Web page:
Table of contents
- Assembling the hardware
Assembling the hardware
Revision 2 boards
Revision 2 boards (the ones with the green pluggable screw terminals on board) come pre-assembled, so no soldering is required. Pluggable screw terminal plugs used for power input and CAN bus interfacing are provided in the sales package together with some wire for making the connections.
Revision 1 boards
The SH-ESP32 boards sold by Hat Labs are mostly unassembled. Only the USB connector has been soldered on at delivery. You need to solder on the remaining connectors, or at least the ones you need. A set of connectors is provided in the sales package. Depending on your requirements, you may want to swap them for something else. For example, the power and CAN bus connectors can be replaced with 2.5 mm pluggable terminal blocks that permit easier disconnection of individual wires and is mechanically sturdier. Similarly, male headers may be replaced with female ones to allow plugging in devices with compatible male headers.
To assemble the connectors, a soldering iron and some solder is required. It is highly recommended to use an iron with controllable temperature. Flux can also be helpful. SH-ESP32 has ground plane on up to three of the four PCB layers. They conduct heat efficiently away from the solder joint – to solder the connectors, use as large solder tip as you can easily work with. It also helps to set the iron temperature somewhat higher than usually; 370°C or 700°F is a good starting point.
To solder the connectors, place them on the board one by one and use some tape to hold them in place when you turn the PCB around for soldering. Male header pins can be pushed through the tape for even easier manipulation.
Touch both the pin and the pad with the iron tip and then feed some solder wire to the opposite side of the pin, as shown in the figures below. The whole process should ideally take only a couple of seconds, although in practice some fumbling is normal. Try avoiding heating the pins too long, though – the plastic connector or header body will melt and the pin will become crooked. Tiny deformation is not dangerous, though, as long as it doesn’t prevent you from plugging the connector to the header.
Heat the pins and the pads with the solder tip.
Feed solder to the pins and the pads, not the iron tip. Although, to be fair, a tiny bit of solder on the tip may help conducting heat…
A bit of solder on the iron tip is OK for helping with heat transfer, but if you add a big blob of solder onto the tip, all flux burns off and the solder becomes difficult to work with. In that case it’s better to wipe the tip clean and apply some fresh solder. For stubborn pins add a generous amount of flux. It helps the solder flow more easily.
The end result should be as shown in the following figure.
An example of well soldered pins.
Boats can be nasty environments for electronics; there’s salt water, high humidity, and often some condensation, too. It is highly recommended to keep the SH-ESP32 in an enclosure in “production”. The board has been designed to fit in a 100x68x50 mm plastic waterproof enclosure as shown in the figure below, available either at the Hat Labs web store, or at any online marketplace such as Amazon, Ebay, or AliExpress.
Mounting the board
There is some slight variation in the location of the plastic standoffs on generic enclosures, so you might have to get creative when mounting the board. Plastic adhesive standoffs (3 mm hole size, height 6 mm or less, available online) such as the ones shown below, allow you to mount the board easily in any kind of an enclosure.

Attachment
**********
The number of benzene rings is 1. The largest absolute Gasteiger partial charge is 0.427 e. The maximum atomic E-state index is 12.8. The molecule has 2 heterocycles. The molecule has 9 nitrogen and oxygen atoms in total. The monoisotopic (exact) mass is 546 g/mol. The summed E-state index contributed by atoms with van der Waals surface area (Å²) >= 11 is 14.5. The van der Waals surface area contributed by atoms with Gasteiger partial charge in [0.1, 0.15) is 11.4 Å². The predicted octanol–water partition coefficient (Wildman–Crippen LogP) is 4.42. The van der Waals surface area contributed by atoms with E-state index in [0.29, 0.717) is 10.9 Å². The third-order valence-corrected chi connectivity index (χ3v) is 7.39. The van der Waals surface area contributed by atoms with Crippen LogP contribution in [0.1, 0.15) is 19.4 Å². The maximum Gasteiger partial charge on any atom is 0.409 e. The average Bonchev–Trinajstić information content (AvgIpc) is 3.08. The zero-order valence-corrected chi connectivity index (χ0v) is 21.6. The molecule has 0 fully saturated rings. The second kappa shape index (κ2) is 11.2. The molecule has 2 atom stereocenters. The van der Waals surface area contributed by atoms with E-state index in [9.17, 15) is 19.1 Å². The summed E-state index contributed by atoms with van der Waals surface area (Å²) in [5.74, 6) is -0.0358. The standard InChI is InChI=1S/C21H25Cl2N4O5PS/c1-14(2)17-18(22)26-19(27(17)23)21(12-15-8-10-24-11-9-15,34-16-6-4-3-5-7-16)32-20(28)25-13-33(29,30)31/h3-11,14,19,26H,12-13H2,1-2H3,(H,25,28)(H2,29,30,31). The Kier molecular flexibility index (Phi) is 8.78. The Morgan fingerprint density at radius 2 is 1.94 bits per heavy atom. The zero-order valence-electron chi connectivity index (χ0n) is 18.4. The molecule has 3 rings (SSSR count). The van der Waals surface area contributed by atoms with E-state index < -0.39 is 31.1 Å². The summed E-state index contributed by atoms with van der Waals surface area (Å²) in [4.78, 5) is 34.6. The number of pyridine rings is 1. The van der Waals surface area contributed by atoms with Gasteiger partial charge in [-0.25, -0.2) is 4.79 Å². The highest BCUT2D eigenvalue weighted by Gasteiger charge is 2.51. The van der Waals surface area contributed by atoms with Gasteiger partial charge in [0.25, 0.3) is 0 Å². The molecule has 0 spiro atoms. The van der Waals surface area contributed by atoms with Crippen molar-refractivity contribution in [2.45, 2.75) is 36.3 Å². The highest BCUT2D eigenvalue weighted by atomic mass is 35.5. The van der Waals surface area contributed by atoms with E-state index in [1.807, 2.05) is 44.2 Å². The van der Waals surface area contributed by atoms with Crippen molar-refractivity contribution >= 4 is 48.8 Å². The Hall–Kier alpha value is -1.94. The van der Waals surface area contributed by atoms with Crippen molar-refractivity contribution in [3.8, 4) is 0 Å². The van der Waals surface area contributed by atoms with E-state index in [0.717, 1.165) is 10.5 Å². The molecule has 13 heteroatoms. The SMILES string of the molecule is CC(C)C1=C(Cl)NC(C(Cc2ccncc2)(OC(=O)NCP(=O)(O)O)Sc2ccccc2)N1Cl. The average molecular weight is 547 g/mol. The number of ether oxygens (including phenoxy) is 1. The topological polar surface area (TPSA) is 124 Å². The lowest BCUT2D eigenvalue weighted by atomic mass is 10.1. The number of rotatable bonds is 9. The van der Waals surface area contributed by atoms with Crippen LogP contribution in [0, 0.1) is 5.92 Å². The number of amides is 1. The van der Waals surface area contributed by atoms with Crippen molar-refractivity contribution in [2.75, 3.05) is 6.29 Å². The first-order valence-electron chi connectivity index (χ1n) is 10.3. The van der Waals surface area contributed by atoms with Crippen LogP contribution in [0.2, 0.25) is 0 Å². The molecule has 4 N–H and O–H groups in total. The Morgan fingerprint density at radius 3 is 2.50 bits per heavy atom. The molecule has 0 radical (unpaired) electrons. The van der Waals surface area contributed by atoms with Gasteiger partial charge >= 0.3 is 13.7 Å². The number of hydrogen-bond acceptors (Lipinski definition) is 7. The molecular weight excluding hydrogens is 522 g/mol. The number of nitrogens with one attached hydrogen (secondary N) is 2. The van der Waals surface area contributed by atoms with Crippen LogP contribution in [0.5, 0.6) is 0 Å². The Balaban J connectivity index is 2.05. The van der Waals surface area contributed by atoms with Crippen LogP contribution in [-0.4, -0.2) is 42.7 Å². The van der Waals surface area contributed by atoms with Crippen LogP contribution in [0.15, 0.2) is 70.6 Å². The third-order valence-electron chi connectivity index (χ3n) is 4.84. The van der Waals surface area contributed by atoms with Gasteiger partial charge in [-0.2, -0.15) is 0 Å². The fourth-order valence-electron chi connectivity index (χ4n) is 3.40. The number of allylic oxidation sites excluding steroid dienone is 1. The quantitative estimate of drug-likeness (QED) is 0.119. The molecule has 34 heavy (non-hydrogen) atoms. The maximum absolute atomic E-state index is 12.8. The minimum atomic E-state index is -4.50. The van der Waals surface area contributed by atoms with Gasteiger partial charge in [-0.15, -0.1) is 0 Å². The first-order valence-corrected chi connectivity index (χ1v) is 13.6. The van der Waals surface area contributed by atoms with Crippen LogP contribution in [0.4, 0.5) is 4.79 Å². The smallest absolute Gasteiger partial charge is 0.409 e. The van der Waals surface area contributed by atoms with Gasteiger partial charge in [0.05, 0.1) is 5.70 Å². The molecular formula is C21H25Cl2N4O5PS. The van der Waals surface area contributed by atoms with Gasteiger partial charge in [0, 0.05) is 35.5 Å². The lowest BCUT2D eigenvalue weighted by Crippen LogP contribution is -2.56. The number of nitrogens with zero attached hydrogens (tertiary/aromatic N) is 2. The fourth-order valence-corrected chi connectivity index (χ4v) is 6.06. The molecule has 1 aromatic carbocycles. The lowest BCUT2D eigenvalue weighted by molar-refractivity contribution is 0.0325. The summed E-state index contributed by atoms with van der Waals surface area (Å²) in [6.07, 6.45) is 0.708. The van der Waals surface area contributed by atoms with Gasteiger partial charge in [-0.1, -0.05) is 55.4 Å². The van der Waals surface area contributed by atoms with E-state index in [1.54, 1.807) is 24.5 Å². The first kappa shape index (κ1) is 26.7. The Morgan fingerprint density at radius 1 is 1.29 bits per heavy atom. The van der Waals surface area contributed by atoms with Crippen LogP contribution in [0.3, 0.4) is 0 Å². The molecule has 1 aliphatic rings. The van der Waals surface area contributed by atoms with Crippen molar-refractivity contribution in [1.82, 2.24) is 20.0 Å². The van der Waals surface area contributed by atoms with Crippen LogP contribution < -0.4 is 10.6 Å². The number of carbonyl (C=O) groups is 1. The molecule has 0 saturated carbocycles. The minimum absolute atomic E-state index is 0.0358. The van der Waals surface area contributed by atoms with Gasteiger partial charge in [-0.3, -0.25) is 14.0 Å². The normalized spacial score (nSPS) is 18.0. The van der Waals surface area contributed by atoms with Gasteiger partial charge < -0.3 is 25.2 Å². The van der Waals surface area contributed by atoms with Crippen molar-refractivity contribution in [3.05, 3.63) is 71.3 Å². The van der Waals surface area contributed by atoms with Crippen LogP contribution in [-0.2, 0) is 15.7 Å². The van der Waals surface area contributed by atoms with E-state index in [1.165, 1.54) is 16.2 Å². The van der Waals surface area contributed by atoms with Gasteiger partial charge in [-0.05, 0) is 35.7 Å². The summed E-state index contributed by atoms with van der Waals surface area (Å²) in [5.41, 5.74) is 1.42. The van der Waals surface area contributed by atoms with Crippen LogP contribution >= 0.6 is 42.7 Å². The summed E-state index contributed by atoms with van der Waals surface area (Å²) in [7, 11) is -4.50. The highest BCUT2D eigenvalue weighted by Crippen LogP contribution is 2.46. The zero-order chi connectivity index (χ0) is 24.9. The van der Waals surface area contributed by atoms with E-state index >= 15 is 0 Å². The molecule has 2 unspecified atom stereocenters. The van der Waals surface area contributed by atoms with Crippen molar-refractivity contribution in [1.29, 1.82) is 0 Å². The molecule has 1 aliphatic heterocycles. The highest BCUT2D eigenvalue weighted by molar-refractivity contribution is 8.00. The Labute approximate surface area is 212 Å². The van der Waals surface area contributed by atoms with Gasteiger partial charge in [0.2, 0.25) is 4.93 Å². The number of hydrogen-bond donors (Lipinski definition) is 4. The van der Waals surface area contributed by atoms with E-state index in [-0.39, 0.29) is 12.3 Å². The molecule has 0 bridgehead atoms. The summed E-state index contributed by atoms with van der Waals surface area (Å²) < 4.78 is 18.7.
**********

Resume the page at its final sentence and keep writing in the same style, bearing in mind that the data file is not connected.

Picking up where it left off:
The enclosures don’t have any pre-drilled holes for connectors or wire glands on them. At a very minimum, you need one hole for power or NMEA 2000 input. Usually you want some more, though, to connect external sensors or wiring.
To drill the holes in the thin plastic, a step drill bit (one that looks like a small metal Christmas tree), is recommended. Standard metal drill bits may easily bite too hard and crack the plastic. If you don’t have a step drill bit at hand, use standard metal bits. Start with a small diameter and increase the diameter with small increments to limit the risk of cracking the case.
An example of step drill bits.
Plan your hole placement in advance. If you only need a couple of holes, placing them on the short side may result in the neatest outcome. If you need three or more connectors, place them on the long side or on both ends. Nothing prevents you from adding connectors on the lid, either. If there is even the slightest possibility of condensation or deck leaks or any other water drops near the planned installation location, try to have the connectors leave the enclosure downwards. This should prevent any water ingress even if the connectors weren’t perfectly tight.
When placing the holes horizontally, make sure that the connector nut will clear both the enclosure corner bumps and the nut of any adjacent connector. Vertically, the connector should be as high as reasonable. This will help the connector clear any headers or components on the PCB. The hole edge could be 4-5 mm or 3/16” from the lid seam. When using PG9 cable glands, the hole might have to be even closer to the lid. Drill carefully!
Suitable hole size for different connectors:
- SMA (WiFi antenna): 6.5-7 mm or 1/4”
- PG7 cable gland and M12 (NMEA 2000) panel connector: 12 mm or 1/2”
- SP13 panel connectors (blue-black plastic connectors): 13-14 mm. 1/2” probably works with a bit of wiggling.
- PG9 cable gland: 16 mm or 5/8”
Soldering the panel connectors
When soldering the internal wires to the panel connectors, always use heat shrink tube on the individual wires. Always remember to slide the heat shrink on the wires before soldering… When soldering the panel connectors, the general guidance given in Section FIXME applies. Usually you can first add solder to the connector pin cavity and then re-melt the solder and insert the wire.